Limits of Tolling as an Answer to Highway Funding Problems

Making users pay directly for the highways they use is an idea whose time has come. One aspect of this is recent efforts to impose tolls on selected portions of interstate highways. Tolling express lanes on congested highways, such as the Capital Beltway around Washington, DC, has been a very effective way to earn revenue while providing lanes that are almost always free of congestion. By providing a source of revenue to finance construction of additional lanes, this arrangement can reduce overall congestion. General and widespread tolling of interstate highways, however, will not work well unless drivers get superior service in exchange for the tolls they pay or can be required, through some means, such as mileage based user fees, to pay for the miles they travel on competing highways.

Mileage based used fees are preferable to tolling selected highways. With mileage based user fees, technology, such as GPS, could be used to record miles driven by each car. Drivers would pay directly for the miles they drive, whether those miles were on Interstate highways, arterial highways, or local roads and streets.  Prices could vary depending upon the highway and time of day with drivers paying more for premium services, such as congestion free express lanes or bridges across major rivers.

Implementing a system of mileage based user fees would require that vehicles be equipped with a device that would record mileage driven including some information about the location of each mile, even if just the state. Some, such as Robert Poole, advocate tolling interstate highways as part of a transition to direct user fees until a system of mileage based user fees could be implemented. But carrying out a transition to tolls would be difficult politically. Many drivers oppose tolls for interstate highways because they already pay for the construction and maintenance of those highways via fuel taxes.  Another problem with tolls is that drivers could avoid them by using a parallel road or highway that does not have limited access. This will increase maintenance costs, the number of accidents and the amount of congestion on those parallel roads and highways.

With existing technology, it is easy to collect tolls for limited access highways, but much more difficult to charge direct user fees for other roads and highways. Yet interstate highways have a dedicated source of funding that, depending on the state, may not be available to fund local streets and roads.  States often give priority to interstate highways over local streets and roads in decisions about allocating revenue from federal fuel taxes. When drivers use alternate routes to avoid tolls on limited access highways, they may be using roads funded by cash strapped local governments through property taxes rather than by fuel taxes.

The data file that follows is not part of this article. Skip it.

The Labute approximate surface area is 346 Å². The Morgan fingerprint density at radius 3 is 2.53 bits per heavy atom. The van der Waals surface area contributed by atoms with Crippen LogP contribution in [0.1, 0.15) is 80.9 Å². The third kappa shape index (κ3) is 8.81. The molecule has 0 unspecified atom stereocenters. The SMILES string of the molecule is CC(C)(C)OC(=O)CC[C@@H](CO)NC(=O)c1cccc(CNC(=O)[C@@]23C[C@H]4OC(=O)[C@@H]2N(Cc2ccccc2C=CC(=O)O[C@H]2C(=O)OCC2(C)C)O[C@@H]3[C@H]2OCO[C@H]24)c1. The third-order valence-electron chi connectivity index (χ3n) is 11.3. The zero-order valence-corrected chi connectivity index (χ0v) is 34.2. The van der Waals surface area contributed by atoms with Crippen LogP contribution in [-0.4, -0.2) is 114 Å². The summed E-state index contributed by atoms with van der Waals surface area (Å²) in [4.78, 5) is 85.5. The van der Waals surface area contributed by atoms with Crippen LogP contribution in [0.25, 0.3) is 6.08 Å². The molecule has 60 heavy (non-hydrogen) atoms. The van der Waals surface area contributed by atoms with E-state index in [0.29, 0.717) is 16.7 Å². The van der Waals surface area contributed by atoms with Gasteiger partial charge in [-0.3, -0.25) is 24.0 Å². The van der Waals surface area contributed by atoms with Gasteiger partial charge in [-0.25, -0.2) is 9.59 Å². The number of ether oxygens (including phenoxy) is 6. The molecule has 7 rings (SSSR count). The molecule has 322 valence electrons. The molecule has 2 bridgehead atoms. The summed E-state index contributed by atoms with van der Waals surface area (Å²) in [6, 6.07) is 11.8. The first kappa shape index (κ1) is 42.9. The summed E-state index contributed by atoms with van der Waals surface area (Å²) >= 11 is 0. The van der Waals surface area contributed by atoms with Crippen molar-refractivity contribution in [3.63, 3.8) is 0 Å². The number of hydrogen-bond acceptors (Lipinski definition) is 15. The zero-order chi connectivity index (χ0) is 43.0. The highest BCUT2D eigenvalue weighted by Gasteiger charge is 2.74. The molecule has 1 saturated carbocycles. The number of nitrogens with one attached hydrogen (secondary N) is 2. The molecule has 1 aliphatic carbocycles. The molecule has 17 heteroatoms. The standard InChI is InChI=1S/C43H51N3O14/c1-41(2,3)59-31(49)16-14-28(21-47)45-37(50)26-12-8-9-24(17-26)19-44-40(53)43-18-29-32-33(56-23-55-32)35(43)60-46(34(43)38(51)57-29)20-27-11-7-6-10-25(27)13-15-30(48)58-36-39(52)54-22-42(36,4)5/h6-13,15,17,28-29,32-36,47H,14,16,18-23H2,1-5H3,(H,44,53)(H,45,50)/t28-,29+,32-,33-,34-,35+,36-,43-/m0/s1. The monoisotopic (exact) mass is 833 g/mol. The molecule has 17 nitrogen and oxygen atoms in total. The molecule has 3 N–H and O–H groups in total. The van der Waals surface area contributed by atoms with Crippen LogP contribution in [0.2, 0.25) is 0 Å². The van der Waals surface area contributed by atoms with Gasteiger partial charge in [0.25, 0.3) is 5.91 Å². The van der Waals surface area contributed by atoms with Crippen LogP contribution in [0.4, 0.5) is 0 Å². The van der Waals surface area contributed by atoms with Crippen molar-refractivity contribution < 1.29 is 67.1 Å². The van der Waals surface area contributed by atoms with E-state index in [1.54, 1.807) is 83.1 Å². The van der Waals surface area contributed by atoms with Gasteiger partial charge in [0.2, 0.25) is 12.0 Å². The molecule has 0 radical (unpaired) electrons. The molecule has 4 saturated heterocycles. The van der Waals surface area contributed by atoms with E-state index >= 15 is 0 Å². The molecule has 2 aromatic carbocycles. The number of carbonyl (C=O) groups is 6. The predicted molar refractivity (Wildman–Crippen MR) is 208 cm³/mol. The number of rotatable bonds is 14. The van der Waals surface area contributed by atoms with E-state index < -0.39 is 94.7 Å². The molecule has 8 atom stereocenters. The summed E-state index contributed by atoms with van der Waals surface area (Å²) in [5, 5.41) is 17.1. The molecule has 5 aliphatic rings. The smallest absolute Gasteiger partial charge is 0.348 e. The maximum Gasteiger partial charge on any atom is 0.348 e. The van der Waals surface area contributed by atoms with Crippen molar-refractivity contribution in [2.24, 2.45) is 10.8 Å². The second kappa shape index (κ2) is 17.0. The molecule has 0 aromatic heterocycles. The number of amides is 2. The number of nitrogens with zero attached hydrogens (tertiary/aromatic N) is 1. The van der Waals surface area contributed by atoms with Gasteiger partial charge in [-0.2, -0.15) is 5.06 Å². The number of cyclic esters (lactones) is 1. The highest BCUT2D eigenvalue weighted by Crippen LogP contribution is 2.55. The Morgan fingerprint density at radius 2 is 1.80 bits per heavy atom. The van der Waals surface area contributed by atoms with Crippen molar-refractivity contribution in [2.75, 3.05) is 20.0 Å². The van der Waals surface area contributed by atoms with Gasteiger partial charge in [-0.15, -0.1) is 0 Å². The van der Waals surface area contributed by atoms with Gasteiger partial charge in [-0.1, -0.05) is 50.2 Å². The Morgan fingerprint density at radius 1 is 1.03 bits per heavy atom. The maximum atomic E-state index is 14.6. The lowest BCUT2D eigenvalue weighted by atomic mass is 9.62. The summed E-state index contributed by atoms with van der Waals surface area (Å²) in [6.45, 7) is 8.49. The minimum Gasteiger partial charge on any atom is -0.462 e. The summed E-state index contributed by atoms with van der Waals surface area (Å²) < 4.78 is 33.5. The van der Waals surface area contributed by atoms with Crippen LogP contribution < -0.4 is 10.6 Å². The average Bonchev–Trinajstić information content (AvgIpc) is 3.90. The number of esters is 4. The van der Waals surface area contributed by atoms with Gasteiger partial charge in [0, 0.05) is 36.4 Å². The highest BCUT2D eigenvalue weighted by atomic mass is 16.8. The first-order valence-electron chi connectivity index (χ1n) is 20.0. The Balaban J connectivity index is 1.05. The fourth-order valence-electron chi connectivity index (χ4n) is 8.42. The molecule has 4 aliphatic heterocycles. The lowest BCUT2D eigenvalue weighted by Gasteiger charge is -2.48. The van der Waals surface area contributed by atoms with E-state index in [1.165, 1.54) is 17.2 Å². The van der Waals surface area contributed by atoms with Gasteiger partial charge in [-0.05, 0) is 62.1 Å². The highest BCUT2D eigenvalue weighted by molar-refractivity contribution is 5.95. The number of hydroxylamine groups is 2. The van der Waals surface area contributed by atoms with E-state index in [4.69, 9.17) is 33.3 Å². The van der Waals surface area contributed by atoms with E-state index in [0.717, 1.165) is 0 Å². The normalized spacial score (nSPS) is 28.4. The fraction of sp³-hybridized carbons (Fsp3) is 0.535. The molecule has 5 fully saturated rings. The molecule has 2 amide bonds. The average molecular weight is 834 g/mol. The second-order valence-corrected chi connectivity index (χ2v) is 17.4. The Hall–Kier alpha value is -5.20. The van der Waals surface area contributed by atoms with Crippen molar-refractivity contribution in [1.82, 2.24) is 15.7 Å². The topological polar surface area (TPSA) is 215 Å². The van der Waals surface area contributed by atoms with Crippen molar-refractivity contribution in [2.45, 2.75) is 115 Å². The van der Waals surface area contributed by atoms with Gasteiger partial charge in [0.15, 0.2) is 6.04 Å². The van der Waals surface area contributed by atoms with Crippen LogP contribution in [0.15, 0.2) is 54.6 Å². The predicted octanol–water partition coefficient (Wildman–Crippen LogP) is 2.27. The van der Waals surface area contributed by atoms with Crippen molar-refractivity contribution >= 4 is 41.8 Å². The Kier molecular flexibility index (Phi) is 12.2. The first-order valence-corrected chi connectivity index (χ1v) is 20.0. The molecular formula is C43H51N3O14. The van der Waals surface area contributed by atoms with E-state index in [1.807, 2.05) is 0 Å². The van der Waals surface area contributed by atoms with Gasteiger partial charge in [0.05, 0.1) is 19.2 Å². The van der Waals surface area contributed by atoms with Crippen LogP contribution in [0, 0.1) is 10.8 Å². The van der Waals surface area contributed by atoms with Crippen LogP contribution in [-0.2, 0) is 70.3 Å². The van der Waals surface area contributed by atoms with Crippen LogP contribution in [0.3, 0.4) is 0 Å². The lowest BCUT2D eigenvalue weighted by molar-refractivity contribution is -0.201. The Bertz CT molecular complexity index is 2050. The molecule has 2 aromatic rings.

It is best to limit tolls to those highways for which comparable un-tolled alternate routes do not exist for most drivers.  Furthermore, it is inequitable to impose tolls on some interstate highways, but not others, as a source of additional revenue to fund all highways or transit within a given jurisdiction.  Beginning in 2007, the state of Pennsylvania tried to toll interstate 80 and use the revenue to fund other highways and public transportation in the state.  Local citizen groups objected strongly, and the Federal Highway Administration rejected the proposal on three separate occasions.

As a long-term solution to highway funding problems, mileage based user fees are equitable and offer the promise of more efficient funding and management of highways, particularly if the fees can be used to cover the cost of the particular roads and highways for which they are collected. As an intermediate step on the way to mileage based user fees, tolls are problematic because they can only be used on selected highways, leading to traffic diversion and an inequitable distribution of the costs of funding highways.  Tolls can and should be used selectively to allocate space on congested highways. But rather than trying to impose tolls on rural interstate highways, it may be better for the federal and state governments to continue using fuel taxes, while promoting a gradual replacement of fuel taxes with mileage based user fees.